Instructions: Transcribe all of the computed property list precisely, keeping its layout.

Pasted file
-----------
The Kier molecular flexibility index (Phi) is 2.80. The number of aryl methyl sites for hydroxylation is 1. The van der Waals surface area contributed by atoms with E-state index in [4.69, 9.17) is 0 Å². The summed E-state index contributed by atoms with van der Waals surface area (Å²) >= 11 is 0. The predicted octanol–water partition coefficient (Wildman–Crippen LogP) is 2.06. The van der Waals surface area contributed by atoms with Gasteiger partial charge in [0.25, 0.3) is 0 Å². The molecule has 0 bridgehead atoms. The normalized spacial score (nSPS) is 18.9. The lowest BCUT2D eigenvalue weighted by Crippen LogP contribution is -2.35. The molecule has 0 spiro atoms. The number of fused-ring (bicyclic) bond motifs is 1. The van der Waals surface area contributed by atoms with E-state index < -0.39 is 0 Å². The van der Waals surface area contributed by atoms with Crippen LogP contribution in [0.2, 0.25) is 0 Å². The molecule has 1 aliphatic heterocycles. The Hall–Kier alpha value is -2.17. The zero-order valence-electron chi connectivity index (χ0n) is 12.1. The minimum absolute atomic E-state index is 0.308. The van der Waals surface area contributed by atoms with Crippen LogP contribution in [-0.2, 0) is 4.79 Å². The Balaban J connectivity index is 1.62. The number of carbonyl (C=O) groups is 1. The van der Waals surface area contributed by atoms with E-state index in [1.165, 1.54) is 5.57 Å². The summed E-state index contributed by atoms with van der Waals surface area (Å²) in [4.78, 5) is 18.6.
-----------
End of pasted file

The Kier molecular flexibility index (Phi) is 2.80. The number of aryl methyl sites for hydroxylation is 1. The van der Waals surface area contributed by atoms with E-state index in [4.69, 9.17) is 0 Å². The summed E-state index contributed by atoms with van der Waals surface area (Å²) >= 11 is 0. The predicted octanol–water partition coefficient (Wildman–Crippen LogP) is 2.06. The van der Waals surface area contributed by atoms with Gasteiger partial charge in [0.25, 0.3) is 0 Å². The molecule has 0 bridgehead atoms. The normalized spacial score (nSPS) is 18.9. The lowest BCUT2D eigenvalue weighted by Crippen LogP contribution is -2.35. The molecule has 0 spiro atoms. The number of fused-ring (bicyclic) bond motifs is 1. The van der Waals surface area contributed by atoms with E-state index < -0.39 is 0 Å². The van der Waals surface area contributed by atoms with Crippen LogP contribution in [0.2, 0.25) is 0 Å². The molecule has 1 aliphatic heterocycles. The Hall–Kier alpha value is -2.17. The zero-order valence-electron chi connectivity index (χ0n) is 12.1. The minimum absolute atomic E-state index is 0.308. The van der Waals surface area contributed by atoms with Crippen LogP contribution in [-0.2, 0) is 4.79 Å². The Balaban J connectivity index is 1.62. The number of carbonyl (C=O) groups is 1. The van der Waals surface area contributed by atoms with E-state index in [1.165, 1.54) is 5.57 Å². The summed E-state index contributed by atoms with van der Waals surface area (Å²) in [4.78, 5) is 18.6.